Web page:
But the relevant thing here is the distribution of fillers by sex, and specifically of uh vs. um:

 

Eric Acton, “On Gender Differences in the Distribution of um and uh“, University of Pennsylvania Working Papers in Linguistics, 2011, adds statistics from a speed-dating corpus (as well as from the Switchboard Corpus, which is one of the collections that I surveyed in the 2005 blog post):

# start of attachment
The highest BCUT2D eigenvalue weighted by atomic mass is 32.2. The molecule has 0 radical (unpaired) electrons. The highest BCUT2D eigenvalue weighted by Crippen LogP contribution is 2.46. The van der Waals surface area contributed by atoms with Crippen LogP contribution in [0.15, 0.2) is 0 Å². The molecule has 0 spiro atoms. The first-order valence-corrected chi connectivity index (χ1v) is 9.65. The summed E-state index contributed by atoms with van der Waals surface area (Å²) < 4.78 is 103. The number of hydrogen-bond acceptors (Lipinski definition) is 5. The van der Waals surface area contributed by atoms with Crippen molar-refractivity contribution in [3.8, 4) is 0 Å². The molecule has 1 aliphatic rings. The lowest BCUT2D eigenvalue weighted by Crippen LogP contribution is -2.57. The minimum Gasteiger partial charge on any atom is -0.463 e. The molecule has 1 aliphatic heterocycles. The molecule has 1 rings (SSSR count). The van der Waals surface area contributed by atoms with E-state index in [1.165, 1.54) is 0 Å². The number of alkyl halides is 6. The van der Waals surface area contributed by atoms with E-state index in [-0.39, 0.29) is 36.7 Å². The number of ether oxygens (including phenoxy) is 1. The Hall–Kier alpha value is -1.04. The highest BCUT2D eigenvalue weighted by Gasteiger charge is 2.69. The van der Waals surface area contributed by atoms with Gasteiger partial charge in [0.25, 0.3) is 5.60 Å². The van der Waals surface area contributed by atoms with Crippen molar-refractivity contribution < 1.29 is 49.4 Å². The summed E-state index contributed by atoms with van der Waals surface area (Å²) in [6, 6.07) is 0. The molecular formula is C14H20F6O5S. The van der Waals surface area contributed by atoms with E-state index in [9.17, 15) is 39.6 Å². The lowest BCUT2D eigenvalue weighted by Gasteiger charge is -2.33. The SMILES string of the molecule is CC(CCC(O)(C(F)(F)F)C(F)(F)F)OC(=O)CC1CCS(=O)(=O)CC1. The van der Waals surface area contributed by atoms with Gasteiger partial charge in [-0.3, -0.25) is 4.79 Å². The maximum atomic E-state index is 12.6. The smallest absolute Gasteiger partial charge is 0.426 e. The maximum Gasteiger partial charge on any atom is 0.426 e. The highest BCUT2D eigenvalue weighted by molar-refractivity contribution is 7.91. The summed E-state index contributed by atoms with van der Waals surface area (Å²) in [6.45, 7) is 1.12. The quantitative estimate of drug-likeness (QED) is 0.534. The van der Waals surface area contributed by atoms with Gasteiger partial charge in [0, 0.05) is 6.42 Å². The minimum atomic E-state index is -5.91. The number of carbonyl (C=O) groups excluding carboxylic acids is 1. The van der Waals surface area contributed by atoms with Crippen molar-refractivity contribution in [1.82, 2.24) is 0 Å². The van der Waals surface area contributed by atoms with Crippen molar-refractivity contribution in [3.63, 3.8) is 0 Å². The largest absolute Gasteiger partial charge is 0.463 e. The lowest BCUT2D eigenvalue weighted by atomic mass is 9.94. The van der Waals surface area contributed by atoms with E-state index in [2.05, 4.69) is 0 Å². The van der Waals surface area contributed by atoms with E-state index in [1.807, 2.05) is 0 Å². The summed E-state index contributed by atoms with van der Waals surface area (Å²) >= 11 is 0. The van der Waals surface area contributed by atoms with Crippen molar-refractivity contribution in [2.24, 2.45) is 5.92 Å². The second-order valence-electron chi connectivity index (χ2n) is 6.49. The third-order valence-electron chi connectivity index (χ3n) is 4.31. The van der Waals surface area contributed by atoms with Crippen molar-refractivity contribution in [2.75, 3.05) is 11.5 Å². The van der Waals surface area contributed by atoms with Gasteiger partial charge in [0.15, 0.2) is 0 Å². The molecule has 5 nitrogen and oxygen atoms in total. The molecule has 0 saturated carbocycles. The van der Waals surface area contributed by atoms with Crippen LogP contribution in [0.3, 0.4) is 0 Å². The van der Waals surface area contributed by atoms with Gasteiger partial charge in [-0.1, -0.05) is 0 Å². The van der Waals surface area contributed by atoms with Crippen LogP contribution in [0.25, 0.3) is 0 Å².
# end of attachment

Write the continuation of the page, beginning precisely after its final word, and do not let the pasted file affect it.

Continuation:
While the so-called “fillers” um and uh share a great deal in the way of interpretation, association, and usage, they are far from perfect substitutes. Previous corpus research, focusing primarily on British English, has identified a number of social and discursive factors with which filler usage can vary, including pause length and position in an utterance and speaker age, gender, and social class (Rayson et al. 1997, Clark and Fox Tree 2002, Tottie 2011, inter alia). Building on such research, the present paper investigates social variation in the use of um and uh in the United States. In particular, the paper documents the results of two corpus-based investigations of women’s and men’s usage of um and uh demonstrating that, among the speakers represented in the corpora, women on the aggregate had a far higher ratio of um tokens to uh tokens (um/uh ratio) than did men. The first of the two corpora examined is a collection of 992 transcripts from three speed-dating events held for graduate students at an American university in 2005. In this corpus, women’s average um/uh ratio is more than 3.5 times that of men. An analysis of gendered filler usage in the Switchboard Corpus (SWBC) yields a similar result: women’s average um/uh ratio in the SWBC is more than 2.5 times that of men. Data from the SWBC likewise suggest that this general trend persists across age groups and major U.S. dialect regions and, furthermore, tends to hold for speakers regardless of the gender of their interlocutors. The SWBC also provides evidence suggesting that um is gaining currency relative to uh; i.e., that there is a linguistic change in progress whereby the use of um relative to uh is on the rise. It is noted that not all men and women in the corpora exhibit filler usage in line with the aggregate-level trends, and that gendered linguistic differentiation should not be assumed to be a direct reflection of gender per se (Eckert 1989). A thorough understanding of the dynamics of gender and filler usage calls for an examination of the meanings and associations of um and uh and of speakers’ stances, objectives, and relation to their social world.